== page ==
It may seem strange, given the cooler temperatures and some recent rain, but the water supply in Nelson is more at risk now than it was in the summer, according to the head of the city’s public works department.
“The discharge [from the creeks that feed the reservoir] on Aug. 26 was the lowest on record,” Colin Innes says, “and the forecast is for 40 per cent less rain over the fall.”
And so the city has imposed water restrictions (see below) effective September 11, that are even more stringent than those in the summer.
At the end of July, the Star reported that 13.6 megalitres of water per day were entering the reservoir and 11.2 was being used by residents.
That, according to Innes at the time, was cutting it very fine because the average year round supply into the reservoir is 73.4 megalitres per day and the average year-round use is about about six megalitres per day.
On Aug. 26, according to Innes, the intake to the reservoir was down to 6.2 megalitres (54 per cent less than in July) and the amount being used by residents was eight megalitres (28 per cent less than July).
So while city residents used less in August than in July, possibly because of the water restrictions imposed during that month, the supply also worsened, and Innes says it will take more than a few days’ rain to fix it.
“It’s not like we have a glacier up there,” he says. “We depend on the amount of water that falls on it. In the immediate runoff from a rain event, it will look like you have a lot, but what comes at you over time is what is important.”
He says in a week or two the gains from recent rain could disappear.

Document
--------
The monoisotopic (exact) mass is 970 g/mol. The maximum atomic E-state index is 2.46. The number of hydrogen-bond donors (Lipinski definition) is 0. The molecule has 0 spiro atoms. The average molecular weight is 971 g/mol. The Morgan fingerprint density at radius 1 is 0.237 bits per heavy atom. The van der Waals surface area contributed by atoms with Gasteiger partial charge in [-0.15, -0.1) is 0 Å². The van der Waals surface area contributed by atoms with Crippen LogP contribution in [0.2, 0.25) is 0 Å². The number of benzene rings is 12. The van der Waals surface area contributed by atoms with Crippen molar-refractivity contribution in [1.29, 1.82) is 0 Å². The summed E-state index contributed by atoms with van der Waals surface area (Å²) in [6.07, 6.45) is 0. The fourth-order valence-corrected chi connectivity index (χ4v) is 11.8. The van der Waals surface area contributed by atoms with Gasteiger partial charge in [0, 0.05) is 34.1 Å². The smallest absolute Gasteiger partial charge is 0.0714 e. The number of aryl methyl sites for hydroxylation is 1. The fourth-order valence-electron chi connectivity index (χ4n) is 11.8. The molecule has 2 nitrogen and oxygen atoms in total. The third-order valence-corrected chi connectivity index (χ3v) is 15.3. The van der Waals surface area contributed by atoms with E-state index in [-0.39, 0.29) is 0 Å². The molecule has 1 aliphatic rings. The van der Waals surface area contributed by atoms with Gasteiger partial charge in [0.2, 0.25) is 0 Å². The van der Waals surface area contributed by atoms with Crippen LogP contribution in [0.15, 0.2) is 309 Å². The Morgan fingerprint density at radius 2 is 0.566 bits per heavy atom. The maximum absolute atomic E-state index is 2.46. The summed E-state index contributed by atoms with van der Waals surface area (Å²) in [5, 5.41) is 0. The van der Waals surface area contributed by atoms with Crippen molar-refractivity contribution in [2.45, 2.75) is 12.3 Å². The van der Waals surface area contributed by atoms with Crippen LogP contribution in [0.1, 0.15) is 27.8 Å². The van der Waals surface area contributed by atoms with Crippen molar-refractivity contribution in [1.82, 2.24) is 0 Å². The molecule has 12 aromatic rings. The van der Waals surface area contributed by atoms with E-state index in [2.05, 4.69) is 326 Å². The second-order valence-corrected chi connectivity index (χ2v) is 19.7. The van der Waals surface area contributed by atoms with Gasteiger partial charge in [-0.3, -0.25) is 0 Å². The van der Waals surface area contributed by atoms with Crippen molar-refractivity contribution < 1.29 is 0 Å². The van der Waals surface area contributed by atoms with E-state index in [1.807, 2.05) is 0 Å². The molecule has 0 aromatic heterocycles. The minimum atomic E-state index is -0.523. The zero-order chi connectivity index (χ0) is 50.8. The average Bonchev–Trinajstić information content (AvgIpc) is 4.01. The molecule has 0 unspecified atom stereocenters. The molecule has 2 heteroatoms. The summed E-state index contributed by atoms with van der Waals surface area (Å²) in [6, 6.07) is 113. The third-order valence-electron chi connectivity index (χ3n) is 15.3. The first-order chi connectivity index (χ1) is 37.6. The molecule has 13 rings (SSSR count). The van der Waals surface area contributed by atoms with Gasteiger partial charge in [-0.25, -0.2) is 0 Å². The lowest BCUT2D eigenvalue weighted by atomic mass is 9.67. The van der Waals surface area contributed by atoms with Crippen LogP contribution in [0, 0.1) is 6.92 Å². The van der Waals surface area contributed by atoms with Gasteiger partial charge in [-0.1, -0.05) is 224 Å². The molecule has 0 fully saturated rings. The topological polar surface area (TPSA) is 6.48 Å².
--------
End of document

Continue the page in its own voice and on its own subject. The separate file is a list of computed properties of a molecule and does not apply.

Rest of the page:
“We need more sustained rain. We need a slow gentle rain so it can soak itself in.
“We are concerned about people hearing about things like lifting the campfire ban and fire hazard going down and forgetting we have a water shortage issue.”
Innes says September and October are always low-flow months, “so you really come up against how much water you have. If we get a lot of rain we will be fortunate.”
In addition to the Level 4 water restrictions that start on September 11 (see below), Innes also wants residents to consider that toilets typically use 27 per cent of household water. Add showers and washing machines, and the percentage rises to more than half.
Nelson’s main water source is Five Mile Creek, located in West Arm Provincial Park, which feeds into the main reservoir on Mountain Station Rd.
The city also gets water from Anderson Creek in Fairview and Selous Creek at Ymir Rd. At each of those places is a diversion dam, screen assembly and electro-mechanical valves. The reservoirs feed into a distribution system that fans out across the city in 87 km of underground pipes.
Asked what would happen if Nelson’s reservoir ran dry, Innes said, “We would be in a state of emergency as we would be unable to provide drinking water or fire suppression.
“Damage would occur with the depressurization of the water distribution system and we would also have upset conditions develop at the sewage treatment plant as there would be no nutrient going for treatment. A really bad situation all round.”
He added that the city is monitoring the situation so closely that it would intervene well before supplies run out.
Level 4 water restrictions, in effect now within the City of Nelson
• No watering of lawns and boulevards;
• No vehicle washing except at commercial car washes;
• No washing of buildings, driveways, exterior windows or parking lots;
• No filling of pools or hot tubs;
• Trees, shrubs, vegetables and flowers may be watered with a hand-held container or a hose with a shut-off nozzle, micro-irrigation or drip line, daily, from 4 to 10 a.m. and from 7 to 10 p.m.